"Even though young people are now exposed to demands for identity formation from an early age, they still need time in adolescence to adjust to their new body configuration, their new emotions, their new thinking abilities, and their new patterns of social interaction" (153).
The family dynamics and adolescent troubles in slasher films graphically bear out the concerns of [Elkind] above. Parents in these films are generally absent, either physically or emotionally. They have demanding jobs, working late in the vending. They go on business trips or on vacations without the kids, or on getaway weekends with friends. Sometimes the parents have drinking or drug problems, or are involved in new relationships. Some parents are well-meaning but inept and insufficiently attentive, making a show of interest while failing to grant the seriousness of their children's worries and fears. Other parents are exacting, abrupt, and impatient, too concerned with their own pleasures and desires to pay attention to the needs of their children. At no time to parents attempt to set values or explain limits. They may constrain their children, but they never teach them. (pp. 18-19)
Sheriff Brackett (though he only barely interacts with Annie in the film) is one of those inept parents, and an inept sheriff. Just as Loomis is an inept doctor, serving more as a Kassandra calling out the danger to deaf ears. This is the point, of course. The adults cannot help. By venturing out of the home, taking on boyfriends and babysitting jobs, by choosing to do drugs and have sex, these teenagers have chosen to grow up. They are rejecting the protection of the panopticon, even as a darker version of it is stalking them to punish them for choosing the wrong path.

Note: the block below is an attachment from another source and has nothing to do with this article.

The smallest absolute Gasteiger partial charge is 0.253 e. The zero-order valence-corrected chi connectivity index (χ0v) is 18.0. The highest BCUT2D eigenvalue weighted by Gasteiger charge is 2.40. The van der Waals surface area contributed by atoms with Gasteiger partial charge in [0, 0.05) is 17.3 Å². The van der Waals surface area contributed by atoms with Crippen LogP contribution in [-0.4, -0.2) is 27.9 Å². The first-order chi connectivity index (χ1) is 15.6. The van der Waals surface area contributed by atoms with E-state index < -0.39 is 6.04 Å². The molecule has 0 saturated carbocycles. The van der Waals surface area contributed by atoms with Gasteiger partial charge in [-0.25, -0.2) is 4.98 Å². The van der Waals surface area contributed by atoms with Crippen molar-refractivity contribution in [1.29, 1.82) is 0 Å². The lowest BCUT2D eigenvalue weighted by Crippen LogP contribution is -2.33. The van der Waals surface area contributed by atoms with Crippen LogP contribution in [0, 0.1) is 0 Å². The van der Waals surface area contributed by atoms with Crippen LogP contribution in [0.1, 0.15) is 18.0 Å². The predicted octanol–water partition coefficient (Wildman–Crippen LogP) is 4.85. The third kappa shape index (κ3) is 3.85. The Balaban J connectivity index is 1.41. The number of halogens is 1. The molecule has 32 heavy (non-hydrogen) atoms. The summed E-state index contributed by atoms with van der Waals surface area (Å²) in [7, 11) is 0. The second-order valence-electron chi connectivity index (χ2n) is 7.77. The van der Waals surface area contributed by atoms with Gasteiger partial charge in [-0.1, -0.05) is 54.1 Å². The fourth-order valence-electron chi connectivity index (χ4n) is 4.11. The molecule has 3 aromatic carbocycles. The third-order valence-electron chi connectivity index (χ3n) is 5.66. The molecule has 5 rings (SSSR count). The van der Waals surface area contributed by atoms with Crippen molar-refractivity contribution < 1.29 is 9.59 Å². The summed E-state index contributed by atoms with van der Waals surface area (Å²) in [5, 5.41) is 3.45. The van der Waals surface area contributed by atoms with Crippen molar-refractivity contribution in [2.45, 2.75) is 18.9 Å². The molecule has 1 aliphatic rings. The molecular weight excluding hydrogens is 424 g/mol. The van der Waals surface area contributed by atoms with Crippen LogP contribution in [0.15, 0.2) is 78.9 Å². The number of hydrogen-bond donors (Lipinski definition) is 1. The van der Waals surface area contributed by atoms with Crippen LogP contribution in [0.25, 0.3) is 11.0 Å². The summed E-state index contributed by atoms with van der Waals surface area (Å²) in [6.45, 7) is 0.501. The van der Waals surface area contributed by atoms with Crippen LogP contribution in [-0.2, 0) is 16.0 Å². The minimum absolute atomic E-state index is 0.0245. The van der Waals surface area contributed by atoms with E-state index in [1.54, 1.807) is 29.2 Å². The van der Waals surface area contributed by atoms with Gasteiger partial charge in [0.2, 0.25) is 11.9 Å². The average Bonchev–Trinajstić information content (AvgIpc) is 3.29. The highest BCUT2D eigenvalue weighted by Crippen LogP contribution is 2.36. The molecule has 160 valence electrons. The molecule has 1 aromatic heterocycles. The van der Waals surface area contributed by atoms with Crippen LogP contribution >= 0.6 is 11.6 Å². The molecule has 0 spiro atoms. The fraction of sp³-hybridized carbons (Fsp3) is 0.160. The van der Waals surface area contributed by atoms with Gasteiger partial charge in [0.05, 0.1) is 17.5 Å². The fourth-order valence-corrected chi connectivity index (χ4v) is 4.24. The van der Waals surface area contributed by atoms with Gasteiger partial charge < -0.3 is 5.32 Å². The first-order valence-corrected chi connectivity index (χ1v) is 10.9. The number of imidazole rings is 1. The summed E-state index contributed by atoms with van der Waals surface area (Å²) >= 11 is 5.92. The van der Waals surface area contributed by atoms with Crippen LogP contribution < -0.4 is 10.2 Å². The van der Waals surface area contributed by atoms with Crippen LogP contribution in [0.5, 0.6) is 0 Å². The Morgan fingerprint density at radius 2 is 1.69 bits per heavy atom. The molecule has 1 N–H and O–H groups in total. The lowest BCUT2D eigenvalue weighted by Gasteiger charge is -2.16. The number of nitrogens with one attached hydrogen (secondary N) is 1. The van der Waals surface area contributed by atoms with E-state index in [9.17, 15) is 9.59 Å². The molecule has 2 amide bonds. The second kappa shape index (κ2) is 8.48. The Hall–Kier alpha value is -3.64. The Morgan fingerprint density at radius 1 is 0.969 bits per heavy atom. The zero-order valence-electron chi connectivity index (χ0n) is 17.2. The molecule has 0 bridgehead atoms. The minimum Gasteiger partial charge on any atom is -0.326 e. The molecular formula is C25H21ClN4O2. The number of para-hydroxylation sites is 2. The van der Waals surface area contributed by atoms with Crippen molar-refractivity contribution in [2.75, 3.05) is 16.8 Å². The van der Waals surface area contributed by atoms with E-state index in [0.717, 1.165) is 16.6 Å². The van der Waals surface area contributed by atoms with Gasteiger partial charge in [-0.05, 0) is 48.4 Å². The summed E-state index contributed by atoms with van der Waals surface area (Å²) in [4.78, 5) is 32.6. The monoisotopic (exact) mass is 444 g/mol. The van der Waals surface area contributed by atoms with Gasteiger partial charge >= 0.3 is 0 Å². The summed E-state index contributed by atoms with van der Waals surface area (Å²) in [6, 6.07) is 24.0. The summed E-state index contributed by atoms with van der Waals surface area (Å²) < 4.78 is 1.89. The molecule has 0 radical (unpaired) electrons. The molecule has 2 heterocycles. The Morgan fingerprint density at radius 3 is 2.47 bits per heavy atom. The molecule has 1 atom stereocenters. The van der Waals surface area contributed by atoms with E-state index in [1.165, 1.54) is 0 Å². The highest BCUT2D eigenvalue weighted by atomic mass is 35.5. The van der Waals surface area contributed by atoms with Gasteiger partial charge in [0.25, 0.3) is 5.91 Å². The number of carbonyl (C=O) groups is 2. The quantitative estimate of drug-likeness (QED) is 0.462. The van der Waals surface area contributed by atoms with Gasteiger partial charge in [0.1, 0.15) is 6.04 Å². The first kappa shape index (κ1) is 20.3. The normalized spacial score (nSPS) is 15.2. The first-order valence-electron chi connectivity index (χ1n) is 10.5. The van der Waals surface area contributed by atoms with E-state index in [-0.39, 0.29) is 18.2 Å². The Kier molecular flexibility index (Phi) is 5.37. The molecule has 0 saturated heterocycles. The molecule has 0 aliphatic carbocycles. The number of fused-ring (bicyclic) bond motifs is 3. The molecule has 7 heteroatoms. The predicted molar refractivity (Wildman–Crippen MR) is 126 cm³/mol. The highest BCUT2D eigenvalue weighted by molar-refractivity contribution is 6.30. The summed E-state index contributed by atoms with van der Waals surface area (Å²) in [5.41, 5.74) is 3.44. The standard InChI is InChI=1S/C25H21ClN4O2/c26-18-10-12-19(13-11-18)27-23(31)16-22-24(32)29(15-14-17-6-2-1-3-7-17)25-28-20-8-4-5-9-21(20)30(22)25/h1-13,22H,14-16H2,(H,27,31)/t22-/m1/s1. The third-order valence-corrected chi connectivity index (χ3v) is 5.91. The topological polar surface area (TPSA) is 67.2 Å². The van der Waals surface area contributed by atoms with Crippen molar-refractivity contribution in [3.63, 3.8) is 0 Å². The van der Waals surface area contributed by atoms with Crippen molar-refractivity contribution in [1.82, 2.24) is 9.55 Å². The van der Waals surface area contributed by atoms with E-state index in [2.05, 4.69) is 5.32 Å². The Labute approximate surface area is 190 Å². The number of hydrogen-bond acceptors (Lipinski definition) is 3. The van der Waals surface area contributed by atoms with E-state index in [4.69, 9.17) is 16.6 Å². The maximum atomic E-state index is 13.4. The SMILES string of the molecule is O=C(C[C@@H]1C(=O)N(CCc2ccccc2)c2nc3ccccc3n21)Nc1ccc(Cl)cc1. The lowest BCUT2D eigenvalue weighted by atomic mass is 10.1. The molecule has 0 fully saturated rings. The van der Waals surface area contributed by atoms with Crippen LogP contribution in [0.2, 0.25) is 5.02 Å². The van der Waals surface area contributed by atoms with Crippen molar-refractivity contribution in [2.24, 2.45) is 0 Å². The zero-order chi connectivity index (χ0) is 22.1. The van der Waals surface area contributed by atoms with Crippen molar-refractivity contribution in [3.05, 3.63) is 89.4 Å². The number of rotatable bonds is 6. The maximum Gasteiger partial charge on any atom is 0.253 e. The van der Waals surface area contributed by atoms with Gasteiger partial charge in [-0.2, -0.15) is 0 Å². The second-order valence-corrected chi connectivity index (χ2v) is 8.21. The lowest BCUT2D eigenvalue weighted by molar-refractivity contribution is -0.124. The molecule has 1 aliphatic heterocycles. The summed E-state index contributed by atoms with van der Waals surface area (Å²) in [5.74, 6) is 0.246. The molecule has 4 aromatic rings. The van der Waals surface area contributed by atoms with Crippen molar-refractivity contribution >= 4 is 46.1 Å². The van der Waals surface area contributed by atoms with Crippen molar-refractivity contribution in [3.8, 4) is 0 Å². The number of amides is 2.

Murray Leeder (2014) takes it into a darker, older, literary direction, linking Loomis to the narrator of Lovecraft's "The Call of Cthulhu" who "opines that 'the most merciful thing in the world, I think, is the inability of the human mind to correlate all its contents. We live on a placid island of ignorance in the midst of black seas of infinity and it was not meant that we should voyage far'" (p. 92). In these terms, perhaps Lynda and Bob are the ones most benefiting from such mercy. They have no idea what's coming for them. Bob barely has time to grasp what erupts from that pantry before he is pinned to the cabinet. Lynda never sees her attacker at all, thinking it is Bob under that sheet. Annie may have an inkling, as she knows that Laurie has been seeing someone watching her, and Annie just isn't having a very good night, what with Paul being grounded, and spilling butter on her clothes, and getting stuck in that window. Still, her ignorance, in that moment that she realizes the car window is fogged, is bliss. In that way, perhaps Laurie venturing out of the Doyle house, leaving the kids behind, is not irresponsible at all, but rather Laurie becoming an adult. Virgin or not, good girl or not, in that moment she is like the other adults, going out into the world with an idea of just how dangerous it might be...
Unless, of course, she has been deluded by the horror films she has seen into ignoring so many real world dangers in favor of imaginary ones. Michael's trophy tableau, and Laurie's mind breaking at its sight--that is like some Lovecraftian moment, the terrible and real replacing whatever she might have imagined was going on, and dividing her life into all that has come before and all that might come after, if she can just manage to survive.
Gill, P. (2002). "The Monstrous Years: Teens, Slasher Films, and the Family." Journal of Film and Video, 54: 4, pp. 16-30.
Leeder, M. (2014). Devil's Advocates: Halloween. Leighton Buzzard, UK: Auteur.
Steinmetz, N. (2016, October 26). "The Boogeyman, Fear, and Responsibility--A Close Analysis of 'Halloween' (1978)." Bloody Disgusting. Retrieved from http://bloody-disgusting.com/editorials/3411849/boogeyman-fear-responsibility-close-analysis-halloween-1978/